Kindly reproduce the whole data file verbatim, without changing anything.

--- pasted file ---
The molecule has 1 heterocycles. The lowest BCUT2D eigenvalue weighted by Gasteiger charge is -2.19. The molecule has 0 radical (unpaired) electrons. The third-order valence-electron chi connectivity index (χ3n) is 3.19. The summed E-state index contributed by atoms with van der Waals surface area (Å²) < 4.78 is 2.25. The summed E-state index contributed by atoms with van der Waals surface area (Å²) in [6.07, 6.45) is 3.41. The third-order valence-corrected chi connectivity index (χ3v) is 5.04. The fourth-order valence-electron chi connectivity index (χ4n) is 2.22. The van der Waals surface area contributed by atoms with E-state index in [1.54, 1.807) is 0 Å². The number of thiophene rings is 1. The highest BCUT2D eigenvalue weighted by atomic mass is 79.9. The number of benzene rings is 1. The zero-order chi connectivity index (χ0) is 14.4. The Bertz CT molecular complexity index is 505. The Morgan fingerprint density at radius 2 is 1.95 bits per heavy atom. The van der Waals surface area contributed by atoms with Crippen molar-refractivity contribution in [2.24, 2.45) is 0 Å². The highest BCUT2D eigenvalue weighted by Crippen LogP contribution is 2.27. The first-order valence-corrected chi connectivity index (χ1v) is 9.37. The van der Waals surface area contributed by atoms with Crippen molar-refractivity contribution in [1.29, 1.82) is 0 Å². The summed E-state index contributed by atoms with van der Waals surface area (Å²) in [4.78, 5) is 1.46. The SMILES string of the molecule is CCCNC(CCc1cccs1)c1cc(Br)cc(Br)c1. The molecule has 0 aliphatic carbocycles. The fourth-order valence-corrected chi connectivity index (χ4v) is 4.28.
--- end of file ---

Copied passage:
The molecule has 1 heterocycles. The lowest BCUT2D eigenvalue weighted by Gasteiger charge is -2.19. The molecule has 0 radical (unpaired) electrons. The third-order valence-electron chi connectivity index (χ3n) is 3.19. The summed E-state index contributed by atoms with van der Waals surface area (Å²) < 4.78 is 2.25. The summed E-state index contributed by atoms with van der Waals surface area (Å²) in [6.07, 6.45) is 3.41. The third-order valence-corrected chi connectivity index (χ3v) is 5.04. The fourth-order valence-electron chi connectivity index (χ4n) is 2.22. The van der Waals surface area contributed by atoms with E-state index in [1.54, 1.807) is 0 Å². The number of thiophene rings is 1. The highest BCUT2D eigenvalue weighted by atomic mass is 79.9. The number of benzene rings is 1. The zero-order chi connectivity index (χ0) is 14.4. The Bertz CT molecular complexity index is 505. The Morgan fingerprint density at radius 2 is 1.95 bits per heavy atom. The van der Waals surface area contributed by atoms with Crippen molar-refractivity contribution in [2.24, 2.45) is 0 Å². The highest BCUT2D eigenvalue weighted by Crippen LogP contribution is 2.27. The first-order valence-corrected chi connectivity index (χ1v) is 9.37. The van der Waals surface area contributed by atoms with Crippen molar-refractivity contribution in [1.29, 1.82) is 0 Å². The summed E-state index contributed by atoms with van der Waals surface area (Å²) in [4.78, 5) is 1.46. The SMILES string of the molecule is CCCNC(CCc1cccs1)c1cc(Br)cc(Br)c1. The molecule has 0 aliphatic carbocycles. The fourth-order valence-corrected chi connectivity index (χ4v) is 4.28.